Case Presentation: 71-year-old man with a history of atrial fibrillation, presented with four-months of fatigue, 50lb weight loss, night sweats and petechiae spreading from legs to abdomen and arms. On admission, vital signs were unremarkable. On physical exam, he had non-blanching, non-palpable petechiae extending from his lower extremities (LEs) to torso and upper extremities and 2+ LE edema. Lab data showed low hemoglobin (7.6g/L) and platelet count (76k/mL), elevated ferritin (1864ng/mL), LDH (297U/L), and IL-2 receptor level (1268pg/mL), meeting hemophagocytic lymphohistiocytosis (HLH) criteria. Autoimmune panels were positive for ANA (1:80), rheumatoid factor (75U), anti-cyclic citrullinated peptide (21U), anti-histone (1.4U), beta-2 glycoprotein, anticardiolipin IgM, cryoglobulin with cryocrit (5), proteinase 3 (PR3), and C3. Bone marrow biopsy showed hypercellular marrow with trilineage hematopoiesis without evidence of malignancy. Outpatient biopsy of the petechiae showed leukocytoclastic vasculitis. Blood cultures grew Streptococcus mitis and subsequent transesophageal echocardiogram (TEE) showed thickened aortic valve leaflets coated with mobile echogenic material, for which he was started on ceftriaxone. He also had severe aortic and mitral regurgitation. His hospital course was complicated by worsening kidney function requiring hemodialysis. Kidney biopsy demonstrated active immune complex-mediated glomerulonephritis with fibrinoid necrosis and cellular crescents, suggestive of post-infectious glomerulonephritis. He was started on IVIG without much improvement, so was switched to methylprednisolone. During his hospitalization, he also developed symptomatic sinus pauses along with atrial fibrillation with RVR; cardiac catherization showed 60% stenosis of left main coronary artery and thus, he underwent coronary artery bypass graft (CABG) as well as aortic and mitral valve replacements. His vasculitis and renal function significantly improved after valvular repair and prednisone taper; no longer requiring hemodialysis upon discharge.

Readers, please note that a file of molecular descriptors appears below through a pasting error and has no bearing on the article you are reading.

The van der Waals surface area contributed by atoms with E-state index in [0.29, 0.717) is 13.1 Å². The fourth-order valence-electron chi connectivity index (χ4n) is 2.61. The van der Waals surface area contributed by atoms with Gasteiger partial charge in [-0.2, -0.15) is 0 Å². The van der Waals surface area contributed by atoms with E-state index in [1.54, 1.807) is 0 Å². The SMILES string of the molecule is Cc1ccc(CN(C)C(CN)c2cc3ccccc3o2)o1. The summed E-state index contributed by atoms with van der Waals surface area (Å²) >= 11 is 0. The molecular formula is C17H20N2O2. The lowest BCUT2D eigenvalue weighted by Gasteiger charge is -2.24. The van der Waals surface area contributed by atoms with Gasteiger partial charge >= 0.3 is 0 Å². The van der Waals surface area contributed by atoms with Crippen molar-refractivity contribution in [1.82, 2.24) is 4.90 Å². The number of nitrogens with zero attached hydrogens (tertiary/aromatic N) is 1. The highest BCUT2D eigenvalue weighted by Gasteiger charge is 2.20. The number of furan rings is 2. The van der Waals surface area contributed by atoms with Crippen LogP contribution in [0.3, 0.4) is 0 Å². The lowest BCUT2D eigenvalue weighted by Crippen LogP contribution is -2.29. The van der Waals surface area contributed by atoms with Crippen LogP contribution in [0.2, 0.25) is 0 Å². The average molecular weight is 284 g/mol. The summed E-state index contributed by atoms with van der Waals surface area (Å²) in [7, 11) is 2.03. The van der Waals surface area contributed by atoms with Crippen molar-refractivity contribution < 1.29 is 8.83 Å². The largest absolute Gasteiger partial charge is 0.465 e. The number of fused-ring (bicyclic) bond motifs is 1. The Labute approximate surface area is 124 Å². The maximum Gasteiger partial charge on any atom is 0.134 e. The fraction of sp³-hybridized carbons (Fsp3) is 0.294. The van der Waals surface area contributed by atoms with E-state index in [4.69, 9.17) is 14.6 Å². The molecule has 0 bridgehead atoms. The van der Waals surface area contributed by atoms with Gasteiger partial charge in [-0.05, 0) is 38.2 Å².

Discussion: Despite seemingly straightforward diagnostic criteria for infective endocarditis, it could be a challenging diagnosis when patients present with a constellation of non-specific findings. Some of these patients may initially be diagnosed with vasculitis, only later found to have an array of infections including infective endocarditis. Therefore, it is important to rule out infections before the initiation of immunosuppression. Our patient not only had infective endocarditis and vasculitis, but also had glomerulonephritis; the initiation of immunosuppressive treatment in this population is still controversial. Two case reports have demonstrated partial remission and full recovery after the use of steroids, but others have shown multi-organ failure and death after steroids. Hence, the decision to start immunosuppressive therapies including steroids and IVIG should be patient-specific as the risks of worsening infection leading to septic shock and even death may outweigh the benefits.

Conclusions: Infective endocarditis complicated by vasculitis and glomerulonephritis is rare and physicians are usually left without specific recommendations for treatment. There have been some successful cases using antibiotics and valve repair followed by carefully timed steroids. Further review of such cases should be undertaken to delineate guidelines regarding whether and when to start immunosuppression.

IMAGE 1: A representative image of patient’s upper extremity petechiae and purpura during admission